The work just published lays the foundations for the second phase of the activities of the ICGC consortium which consists in the implementation of the project called ARGO (Accelerating research in genomic oncology) which will translate the results from sequencing the cancer genome of individual patients into personalised and “precision” therapies. This project once again sees Verona at the forefront in the identification of new therapeutic targets in cancers so far considered “orphans” of targeted therapy. “We expect an acceleration in clinical research – adds the rector – aimed at the development of precision medicine in oncology through the introduction of new molecular diagnostic methods in national health systems, on which to base more precise therapeutic choices. We also expect to be able to unveil the mechanisms of development of resistance to therapy, which often occur and cause relapses, and to be able to understand how to overcome them”.
THE ROLE PLAYED BY VERONA AND THE VENETO REGION
The contribution of Verona to the study was made possible thanks to the multidisciplinary collaboration between the biobank of the ARC-Net centre directed by Rita Lawlor, and the researchers of the centre and anatomical pathology directed by Aldo Scarpa, the clinicians and surgeons of the Pancreas institute directed by Claudio Bassi, Hepatobiliary surgery directed by Alfredo Guglielmi, and Medical oncology directed by Michele Milella. An important contribution was also made by the Anatomical Pathology of the University of Padua and the Cà Foncello Hospital in Treviso, whose contribution was coordinated by Matteo Fassan and Angelo Paolo dei Tos.
In this context, the University Hospital of Verona (AOUI) has benefited from the innovations resulting from the University’s participation in the ICGC, able to introduce innovative molecular diagnostic methods as early as 2014. During this time, the AOUI contributed by establishing multidisciplinary oncology groups, comprised of specialists from the many fields of study (oncology, surgery, radiology, anatomical pathology, gastroenterology and endocrinology) who work in a highly integrated and coordinated way for the complete care of patients affected by neoplasia.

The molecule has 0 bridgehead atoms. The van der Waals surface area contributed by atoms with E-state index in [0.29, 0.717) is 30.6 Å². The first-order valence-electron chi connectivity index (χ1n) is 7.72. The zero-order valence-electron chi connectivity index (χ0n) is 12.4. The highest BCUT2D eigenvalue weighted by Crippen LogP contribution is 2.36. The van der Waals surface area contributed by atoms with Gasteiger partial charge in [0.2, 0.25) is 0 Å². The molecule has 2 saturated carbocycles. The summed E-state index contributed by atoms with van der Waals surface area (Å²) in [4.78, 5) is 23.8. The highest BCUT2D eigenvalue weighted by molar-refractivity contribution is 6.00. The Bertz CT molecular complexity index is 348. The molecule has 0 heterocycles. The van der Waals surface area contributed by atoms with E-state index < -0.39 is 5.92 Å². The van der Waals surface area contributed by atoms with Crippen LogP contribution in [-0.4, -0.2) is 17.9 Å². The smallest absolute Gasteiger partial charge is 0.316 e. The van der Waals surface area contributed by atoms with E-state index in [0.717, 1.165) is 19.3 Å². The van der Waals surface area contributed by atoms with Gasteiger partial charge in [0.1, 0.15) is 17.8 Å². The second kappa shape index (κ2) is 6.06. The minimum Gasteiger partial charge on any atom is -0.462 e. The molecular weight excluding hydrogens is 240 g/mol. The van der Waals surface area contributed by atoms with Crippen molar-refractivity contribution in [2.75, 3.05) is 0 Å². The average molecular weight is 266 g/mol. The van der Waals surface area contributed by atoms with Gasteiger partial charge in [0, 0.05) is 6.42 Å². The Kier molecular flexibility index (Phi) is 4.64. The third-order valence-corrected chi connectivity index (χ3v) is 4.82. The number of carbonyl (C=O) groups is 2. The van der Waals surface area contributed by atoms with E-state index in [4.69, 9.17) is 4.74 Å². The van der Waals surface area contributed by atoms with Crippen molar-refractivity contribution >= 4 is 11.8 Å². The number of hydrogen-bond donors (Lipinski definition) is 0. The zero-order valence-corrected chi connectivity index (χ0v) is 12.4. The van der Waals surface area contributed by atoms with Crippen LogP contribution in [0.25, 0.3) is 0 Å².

“A special thanks goes to the patients who have allowed the use of their biological material for the creation of the biobank – points out Rita Lawlor – thus making an essential contribution to this important research and historical event”.
The study was made possible by funding awarded by Miur (the Italian Ministry of education, university and research) to the ARC-Net Centre – which enabled Italy to join the International cancer genome consortium (ICGC) in 2010 – in addition to funding from the Italian association for cancer research (AIRC), and the Ministry of health through the Italian foundation for the study of pancreatic diseases (FIMP).
Based on the genomic landscape drawn in this study, the International cancer genome consortium has launched the second phase of the research, which consists in the execution of the project called ARGO, which stands for “Accelerating research in genomic oncology” (ICGC-ARGO). The ARC-Net centre is one of the founders of the ICGC-ARGO consortium, and Rita Lawlor is a member of the management committee and the working group on ethics, policy, and governance.
The project aims to use new molecular tests designed and developed within the consortium to provide patients with a wider range of therapeutic possibilities than is possible today. This second stage of the project involves the organisation of international clinical trials using both innovative drugs and drugs already in use, based on the indications of the molecular abnormalities present in the cancers of individual patients.
The ARC-Net centre, leader of the Italian contribution to the ICGC-ARGO Consortium, is working to create a network of centres of excellence in oncology. As of today, part of this network is the Veneto oncology institute, the National cancer institute in Milan, the “Regina Elena” national cancer institute in Rome, the “Pascale” national cancer institute in Naples, and the “Agostino Gemelli” university polyclinic in Rome.